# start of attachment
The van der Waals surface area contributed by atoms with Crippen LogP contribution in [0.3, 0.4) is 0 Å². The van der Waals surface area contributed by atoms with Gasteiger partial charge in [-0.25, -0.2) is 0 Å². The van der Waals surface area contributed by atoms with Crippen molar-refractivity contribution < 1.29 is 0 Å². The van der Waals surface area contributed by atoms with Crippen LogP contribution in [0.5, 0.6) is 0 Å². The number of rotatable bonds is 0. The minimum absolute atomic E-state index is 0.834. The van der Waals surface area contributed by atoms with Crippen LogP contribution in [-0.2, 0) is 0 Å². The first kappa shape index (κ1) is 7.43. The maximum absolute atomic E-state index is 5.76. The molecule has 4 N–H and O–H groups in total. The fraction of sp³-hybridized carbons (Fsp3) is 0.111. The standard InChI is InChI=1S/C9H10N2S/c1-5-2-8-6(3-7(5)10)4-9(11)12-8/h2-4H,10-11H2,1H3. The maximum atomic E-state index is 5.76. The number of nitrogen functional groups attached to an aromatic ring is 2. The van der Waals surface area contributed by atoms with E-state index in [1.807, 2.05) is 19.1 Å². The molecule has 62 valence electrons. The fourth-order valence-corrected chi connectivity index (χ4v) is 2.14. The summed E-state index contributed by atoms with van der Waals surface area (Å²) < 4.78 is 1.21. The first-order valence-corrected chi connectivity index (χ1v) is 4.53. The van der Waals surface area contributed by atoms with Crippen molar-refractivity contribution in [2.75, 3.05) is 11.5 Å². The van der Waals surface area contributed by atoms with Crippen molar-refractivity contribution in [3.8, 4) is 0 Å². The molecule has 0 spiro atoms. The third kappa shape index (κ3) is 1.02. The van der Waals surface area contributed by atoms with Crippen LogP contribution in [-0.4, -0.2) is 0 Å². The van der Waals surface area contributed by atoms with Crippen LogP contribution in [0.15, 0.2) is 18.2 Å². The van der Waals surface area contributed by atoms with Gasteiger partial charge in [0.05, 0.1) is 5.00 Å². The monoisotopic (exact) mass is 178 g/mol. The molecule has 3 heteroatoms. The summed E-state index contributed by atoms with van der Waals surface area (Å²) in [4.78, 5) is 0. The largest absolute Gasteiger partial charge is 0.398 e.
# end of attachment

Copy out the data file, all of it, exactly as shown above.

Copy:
The van der Waals surface area contributed by atoms with Crippen LogP contribution in [0.3, 0.4) is 0 Å². The van der Waals surface area contributed by atoms with Gasteiger partial charge in [-0.25, -0.2) is 0 Å². The van der Waals surface area contributed by atoms with Crippen molar-refractivity contribution < 1.29 is 0 Å². The van der Waals surface area contributed by atoms with Crippen LogP contribution in [0.5, 0.6) is 0 Å². The number of rotatable bonds is 0. The minimum absolute atomic E-state index is 0.834. The van der Waals surface area contributed by atoms with Crippen LogP contribution in [-0.2, 0) is 0 Å². The first kappa shape index (κ1) is 7.43. The maximum absolute atomic E-state index is 5.76. The molecule has 4 N–H and O–H groups in total. The fraction of sp³-hybridized carbons (Fsp3) is 0.111. The standard InChI is InChI=1S/C9H10N2S/c1-5-2-8-6(3-7(5)10)4-9(11)12-8/h2-4H,10-11H2,1H3. The maximum atomic E-state index is 5.76. The number of nitrogen functional groups attached to an aromatic ring is 2. The van der Waals surface area contributed by atoms with E-state index in [1.807, 2.05) is 19.1 Å². The molecule has 62 valence electrons. The fourth-order valence-corrected chi connectivity index (χ4v) is 2.14. The summed E-state index contributed by atoms with van der Waals surface area (Å²) < 4.78 is 1.21. The first-order valence-corrected chi connectivity index (χ1v) is 4.53. The van der Waals surface area contributed by atoms with Crippen molar-refractivity contribution in [2.75, 3.05) is 11.5 Å². The van der Waals surface area contributed by atoms with Crippen molar-refractivity contribution in [3.8, 4) is 0 Å². The molecule has 0 spiro atoms. The third kappa shape index (κ3) is 1.02. The van der Waals surface area contributed by atoms with Crippen LogP contribution in [-0.4, -0.2) is 0 Å². The van der Waals surface area contributed by atoms with Crippen LogP contribution in [0.15, 0.2) is 18.2 Å². The van der Waals surface area contributed by atoms with Gasteiger partial charge in [0.05, 0.1) is 5.00 Å². The monoisotopic (exact) mass is 178 g/mol. The molecule has 3 heteroatoms. The summed E-state index contributed by atoms with van der Waals surface area (Å²) in [4.78, 5) is 0. The largest absolute Gasteiger partial charge is 0.398 e.